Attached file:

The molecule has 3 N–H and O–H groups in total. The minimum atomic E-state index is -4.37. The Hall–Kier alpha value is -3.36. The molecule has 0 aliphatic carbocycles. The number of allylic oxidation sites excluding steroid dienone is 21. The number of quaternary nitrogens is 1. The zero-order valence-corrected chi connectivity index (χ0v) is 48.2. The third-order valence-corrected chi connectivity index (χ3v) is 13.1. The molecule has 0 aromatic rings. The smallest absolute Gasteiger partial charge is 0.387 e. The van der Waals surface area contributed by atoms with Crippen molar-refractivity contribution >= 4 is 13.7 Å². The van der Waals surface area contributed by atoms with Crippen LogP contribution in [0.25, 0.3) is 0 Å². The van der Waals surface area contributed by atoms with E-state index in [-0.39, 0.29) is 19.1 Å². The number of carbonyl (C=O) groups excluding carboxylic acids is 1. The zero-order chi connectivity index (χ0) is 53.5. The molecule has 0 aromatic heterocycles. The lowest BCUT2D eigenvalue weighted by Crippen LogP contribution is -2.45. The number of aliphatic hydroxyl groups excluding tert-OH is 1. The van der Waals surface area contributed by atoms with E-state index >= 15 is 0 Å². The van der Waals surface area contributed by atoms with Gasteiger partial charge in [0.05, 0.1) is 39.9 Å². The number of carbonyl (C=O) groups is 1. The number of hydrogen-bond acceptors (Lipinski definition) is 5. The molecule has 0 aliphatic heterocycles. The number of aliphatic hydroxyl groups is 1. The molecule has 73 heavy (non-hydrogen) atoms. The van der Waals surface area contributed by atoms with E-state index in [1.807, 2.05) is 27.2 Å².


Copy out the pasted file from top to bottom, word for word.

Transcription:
The molecule has 3 N–H and O–H groups in total. The minimum atomic E-state index is -4.37. The Hall–Kier alpha value is -3.36. The molecule has 0 aliphatic carbocycles. The number of allylic oxidation sites excluding steroid dienone is 21. The number of quaternary nitrogens is 1. The zero-order valence-corrected chi connectivity index (χ0v) is 48.2. The third-order valence-corrected chi connectivity index (χ3v) is 13.1. The molecule has 0 aromatic rings. The smallest absolute Gasteiger partial charge is 0.387 e. The van der Waals surface area contributed by atoms with Crippen molar-refractivity contribution >= 4 is 13.7 Å². The van der Waals surface area contributed by atoms with Crippen LogP contribution in [0.25, 0.3) is 0 Å². The van der Waals surface area contributed by atoms with E-state index in [-0.39, 0.29) is 19.1 Å². The number of carbonyl (C=O) groups excluding carboxylic acids is 1. The zero-order chi connectivity index (χ0) is 53.5. The molecule has 0 aromatic heterocycles. The lowest BCUT2D eigenvalue weighted by Crippen LogP contribution is -2.45. The number of aliphatic hydroxyl groups excluding tert-OH is 1. The van der Waals surface area contributed by atoms with E-state index >= 15 is 0 Å². The van der Waals surface area contributed by atoms with Gasteiger partial charge in [0.05, 0.1) is 39.9 Å². The number of carbonyl (C=O) groups is 1. The number of hydrogen-bond acceptors (Lipinski definition) is 5. The molecule has 0 aliphatic heterocycles. The number of aliphatic hydroxyl groups is 1. The molecule has 73 heavy (non-hydrogen) atoms. The van der Waals surface area contributed by atoms with E-state index in [1.807, 2.05) is 27.2 Å².